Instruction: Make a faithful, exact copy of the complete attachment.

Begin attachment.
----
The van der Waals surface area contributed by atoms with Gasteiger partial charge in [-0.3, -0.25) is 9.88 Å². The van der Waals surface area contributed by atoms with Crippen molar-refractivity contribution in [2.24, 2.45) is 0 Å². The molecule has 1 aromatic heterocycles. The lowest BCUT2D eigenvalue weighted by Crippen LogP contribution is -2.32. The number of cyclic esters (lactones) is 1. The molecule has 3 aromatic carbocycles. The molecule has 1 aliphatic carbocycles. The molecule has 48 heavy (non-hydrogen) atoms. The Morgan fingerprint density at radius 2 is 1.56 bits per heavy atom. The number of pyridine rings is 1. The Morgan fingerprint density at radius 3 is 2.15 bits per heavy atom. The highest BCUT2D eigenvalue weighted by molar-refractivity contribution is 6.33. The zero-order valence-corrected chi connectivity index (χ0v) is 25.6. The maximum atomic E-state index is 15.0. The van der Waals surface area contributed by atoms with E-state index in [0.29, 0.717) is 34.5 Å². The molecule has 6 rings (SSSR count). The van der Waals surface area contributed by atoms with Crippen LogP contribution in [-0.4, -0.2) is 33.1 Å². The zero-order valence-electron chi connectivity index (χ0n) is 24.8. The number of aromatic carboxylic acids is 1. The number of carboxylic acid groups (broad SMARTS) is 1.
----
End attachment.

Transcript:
The van der Waals surface area contributed by atoms with Gasteiger partial charge in [-0.3, -0.25) is 9.88 Å². The van der Waals surface area contributed by atoms with Crippen molar-refractivity contribution in [2.24, 2.45) is 0 Å². The molecule has 1 aromatic heterocycles. The lowest BCUT2D eigenvalue weighted by Crippen LogP contribution is -2.32. The number of cyclic esters (lactones) is 1. The molecule has 3 aromatic carbocycles. The molecule has 1 aliphatic carbocycles. The molecule has 48 heavy (non-hydrogen) atoms. The Morgan fingerprint density at radius 2 is 1.56 bits per heavy atom. The number of pyridine rings is 1. The Morgan fingerprint density at radius 3 is 2.15 bits per heavy atom. The highest BCUT2D eigenvalue weighted by molar-refractivity contribution is 6.33. The zero-order valence-corrected chi connectivity index (χ0v) is 25.6. The maximum atomic E-state index is 15.0. The van der Waals surface area contributed by atoms with E-state index in [0.29, 0.717) is 34.5 Å². The molecule has 6 rings (SSSR count). The van der Waals surface area contributed by atoms with Crippen LogP contribution in [-0.4, -0.2) is 33.1 Å². The zero-order valence-electron chi connectivity index (χ0n) is 24.8. The number of aromatic carboxylic acids is 1. The number of carboxylic acid groups (broad SMARTS) is 1.